Reasonable magic and the nature of alchemy: Jewish reflections on human embryonic stem cell research
David Bourget (Western Ontario)
David Chalmers (ANU, NYU)
Rafael De Clercq
Jack Alan Reynolds
Learn more about PhilPapers
Kennedy Institute of Ethics Journal 12 (1):65-93 (2002)
: The controversy about research on human embryonic stem cells both divides and defines us, raising fundamental ethical and religious questions about the nature of the self and the limits of science. This article uses Jewish sources to articulate fundamental concerns about the forbiddenness of knowledge in general and of knowledge thought of as magical creation. Alchemy, and the turning of elements into gold and into substances for longevity, and magic used for the creation of living beings was at stake in various Talmudic texts. Since contemporary discourse calls regenerative science magical, and makes claims about its restorative power, careful reflection on when magic is forbidden and when it is responsible allows a novel understanding of ethical questions in stem cell research
|Keywords||No keywords specified (fix it)|
|Categories||categorize this paper)|
Setup an account with your affiliations in order to access resources via your University's proxy server
Configure custom proxy (use this if your affiliation does not provide a proxy)
|Through your library||
References found in this work BETA
No references found.
Citations of this work BETA
No citations found.
Similar books and articles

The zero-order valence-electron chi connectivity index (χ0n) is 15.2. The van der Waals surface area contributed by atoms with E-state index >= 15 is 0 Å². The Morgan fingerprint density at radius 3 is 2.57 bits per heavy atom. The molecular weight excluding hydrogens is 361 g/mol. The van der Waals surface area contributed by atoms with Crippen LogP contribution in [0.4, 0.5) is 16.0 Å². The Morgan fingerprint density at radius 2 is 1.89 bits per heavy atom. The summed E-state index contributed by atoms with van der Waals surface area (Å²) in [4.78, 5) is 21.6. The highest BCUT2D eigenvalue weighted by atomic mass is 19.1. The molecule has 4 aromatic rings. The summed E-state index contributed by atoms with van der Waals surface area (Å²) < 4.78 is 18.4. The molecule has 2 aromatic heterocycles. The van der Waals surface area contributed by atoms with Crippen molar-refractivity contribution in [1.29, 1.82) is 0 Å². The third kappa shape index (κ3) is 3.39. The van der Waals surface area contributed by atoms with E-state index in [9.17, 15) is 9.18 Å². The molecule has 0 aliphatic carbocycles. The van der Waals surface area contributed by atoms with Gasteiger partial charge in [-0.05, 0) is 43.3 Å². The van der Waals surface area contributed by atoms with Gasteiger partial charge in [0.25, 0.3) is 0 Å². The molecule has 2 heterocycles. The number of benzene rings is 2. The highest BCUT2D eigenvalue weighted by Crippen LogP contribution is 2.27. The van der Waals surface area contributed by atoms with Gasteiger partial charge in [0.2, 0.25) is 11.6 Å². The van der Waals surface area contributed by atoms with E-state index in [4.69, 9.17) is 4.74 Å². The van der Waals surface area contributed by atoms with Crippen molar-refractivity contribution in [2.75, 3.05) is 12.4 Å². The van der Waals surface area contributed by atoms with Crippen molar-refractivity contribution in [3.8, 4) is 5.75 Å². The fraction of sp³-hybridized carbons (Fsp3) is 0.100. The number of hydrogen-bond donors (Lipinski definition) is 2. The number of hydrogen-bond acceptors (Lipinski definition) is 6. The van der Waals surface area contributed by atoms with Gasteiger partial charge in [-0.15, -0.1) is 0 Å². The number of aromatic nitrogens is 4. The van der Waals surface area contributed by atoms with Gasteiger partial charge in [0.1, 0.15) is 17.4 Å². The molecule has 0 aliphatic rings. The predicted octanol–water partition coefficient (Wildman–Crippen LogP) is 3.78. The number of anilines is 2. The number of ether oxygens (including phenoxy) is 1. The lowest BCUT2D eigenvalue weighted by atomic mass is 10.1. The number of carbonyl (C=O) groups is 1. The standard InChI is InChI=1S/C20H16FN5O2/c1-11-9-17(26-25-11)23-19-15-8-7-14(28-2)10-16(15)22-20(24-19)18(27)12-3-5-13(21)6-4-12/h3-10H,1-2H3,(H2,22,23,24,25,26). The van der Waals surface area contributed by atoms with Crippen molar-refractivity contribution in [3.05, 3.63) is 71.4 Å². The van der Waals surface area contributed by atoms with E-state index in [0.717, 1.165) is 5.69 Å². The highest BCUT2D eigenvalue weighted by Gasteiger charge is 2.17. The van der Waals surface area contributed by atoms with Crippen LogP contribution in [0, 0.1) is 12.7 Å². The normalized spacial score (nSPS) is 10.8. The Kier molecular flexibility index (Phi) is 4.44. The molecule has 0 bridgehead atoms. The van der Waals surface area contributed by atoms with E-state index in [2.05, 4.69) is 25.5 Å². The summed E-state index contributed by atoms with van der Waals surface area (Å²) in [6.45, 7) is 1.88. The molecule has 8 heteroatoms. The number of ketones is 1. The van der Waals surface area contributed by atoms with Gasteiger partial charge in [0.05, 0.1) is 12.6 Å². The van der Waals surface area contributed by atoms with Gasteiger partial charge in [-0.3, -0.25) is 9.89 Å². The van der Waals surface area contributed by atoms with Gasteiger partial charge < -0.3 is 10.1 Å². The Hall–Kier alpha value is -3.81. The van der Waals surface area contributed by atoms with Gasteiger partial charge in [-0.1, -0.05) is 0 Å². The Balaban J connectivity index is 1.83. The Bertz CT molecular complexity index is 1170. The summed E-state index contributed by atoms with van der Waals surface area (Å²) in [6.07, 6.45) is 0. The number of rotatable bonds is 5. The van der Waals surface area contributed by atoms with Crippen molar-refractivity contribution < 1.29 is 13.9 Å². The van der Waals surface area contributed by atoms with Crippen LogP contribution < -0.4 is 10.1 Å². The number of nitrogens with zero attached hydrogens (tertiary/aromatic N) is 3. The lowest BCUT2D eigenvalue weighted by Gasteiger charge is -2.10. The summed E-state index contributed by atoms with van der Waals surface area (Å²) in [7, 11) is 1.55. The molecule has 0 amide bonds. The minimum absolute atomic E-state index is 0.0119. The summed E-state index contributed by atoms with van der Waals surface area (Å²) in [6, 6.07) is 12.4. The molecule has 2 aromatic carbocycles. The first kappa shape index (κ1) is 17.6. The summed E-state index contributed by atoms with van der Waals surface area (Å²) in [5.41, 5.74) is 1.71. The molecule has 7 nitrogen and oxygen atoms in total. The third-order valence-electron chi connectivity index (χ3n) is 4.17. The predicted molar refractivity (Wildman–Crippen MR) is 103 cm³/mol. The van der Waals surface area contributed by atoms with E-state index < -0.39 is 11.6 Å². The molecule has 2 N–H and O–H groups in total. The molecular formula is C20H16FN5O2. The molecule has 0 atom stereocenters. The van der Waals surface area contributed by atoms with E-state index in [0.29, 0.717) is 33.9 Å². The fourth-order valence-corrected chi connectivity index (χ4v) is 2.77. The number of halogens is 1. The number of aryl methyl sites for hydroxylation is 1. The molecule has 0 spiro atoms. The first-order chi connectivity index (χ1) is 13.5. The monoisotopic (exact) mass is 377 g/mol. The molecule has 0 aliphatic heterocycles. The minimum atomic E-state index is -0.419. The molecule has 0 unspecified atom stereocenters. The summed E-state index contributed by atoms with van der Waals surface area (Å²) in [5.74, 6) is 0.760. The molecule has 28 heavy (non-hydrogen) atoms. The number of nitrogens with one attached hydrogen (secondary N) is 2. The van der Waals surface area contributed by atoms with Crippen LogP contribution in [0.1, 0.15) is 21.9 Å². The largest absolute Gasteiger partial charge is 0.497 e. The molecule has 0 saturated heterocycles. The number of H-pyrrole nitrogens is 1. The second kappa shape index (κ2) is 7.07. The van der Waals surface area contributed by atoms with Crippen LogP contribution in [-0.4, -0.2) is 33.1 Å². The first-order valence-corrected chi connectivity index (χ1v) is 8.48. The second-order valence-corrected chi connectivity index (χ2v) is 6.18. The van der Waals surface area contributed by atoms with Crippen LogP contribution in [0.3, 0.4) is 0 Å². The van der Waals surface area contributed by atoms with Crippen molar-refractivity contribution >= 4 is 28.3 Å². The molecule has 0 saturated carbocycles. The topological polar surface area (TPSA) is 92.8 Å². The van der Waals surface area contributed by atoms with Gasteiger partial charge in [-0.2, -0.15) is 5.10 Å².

Lawrence Burns (2009). “You Are Our Only Hope”: Trading Metaphorical “Magic Bullets” for Stem Cell “Superheroes”. Theoretical Medicine and Bioethics 30 (6):427-442.
Joseph J. Fins & Madeleine Schachter (2002). Patently Controversial: Markets, Morals, and the President's Proposal for Embryonic Stem Cell Research. Kennedy Institute of Ethics Journal 12 (3):265-278.
LeRoy Walters (2004). Human Embryonic Stem Cell Research: An Intercultural Perspective. Kennedy Institute of Ethics Journal 14 (1):3-38.
Philip J. Nickel (2008). Ethical Issues in Human Embryonic Stem Cell Research. In Kristen Renwick Monroe, Ronald B. Miller & Jerome Tobis (eds.), Fundamentals of the Stem Cell Debate: The Scientific, Religious, Ethical & Political Issues. University of California Press.
John D. Loike Moshe Tendler (2008). Reconstituting a Human Brain in Animals: A Jewish Perspective on Human Sanctity. Kennedy Institute of Ethics Journal 18 (4):pp. 347-367.
Rebecca Dresser (2010). Stem Cell Research as Innovation: Expanding the Ethical and Policy Conversation. Journal of Law, Medicine and Ethics 38 (2):332-341.
Bernard Dickens, International Society for Stem Cell Research (ISSCR) Guidelines for the Conduct of Human Embryonic Stem Cell Research (December 2006).
Shelley Tremain (2006). Stemming the Tide of Normalisation: An Expanded Feminist Analysis of the Ethics and Social Impact of Embryonic Stem Cell Research. [REVIEW] Journal of Bioethical Inquiry 3 (1-2):33-42.
Mark T. Brown (2009). Moral Complicity in Induced Pluripotent Stem Cell Research. Kennedy Institute of Ethics Journal 19 (1):pp. 1-22.
Nikolaus Knoepffler (2004). Stem Cell Research: An Ethical Evaluation of Policy Options. Kennedy Institute of Ethics Journal 14 (1):55-74.
Added to index2009-01-28
Total downloads4 ( #198,664 of 1,089,079 )
Recent downloads (6 months)0
How can I increase my downloads?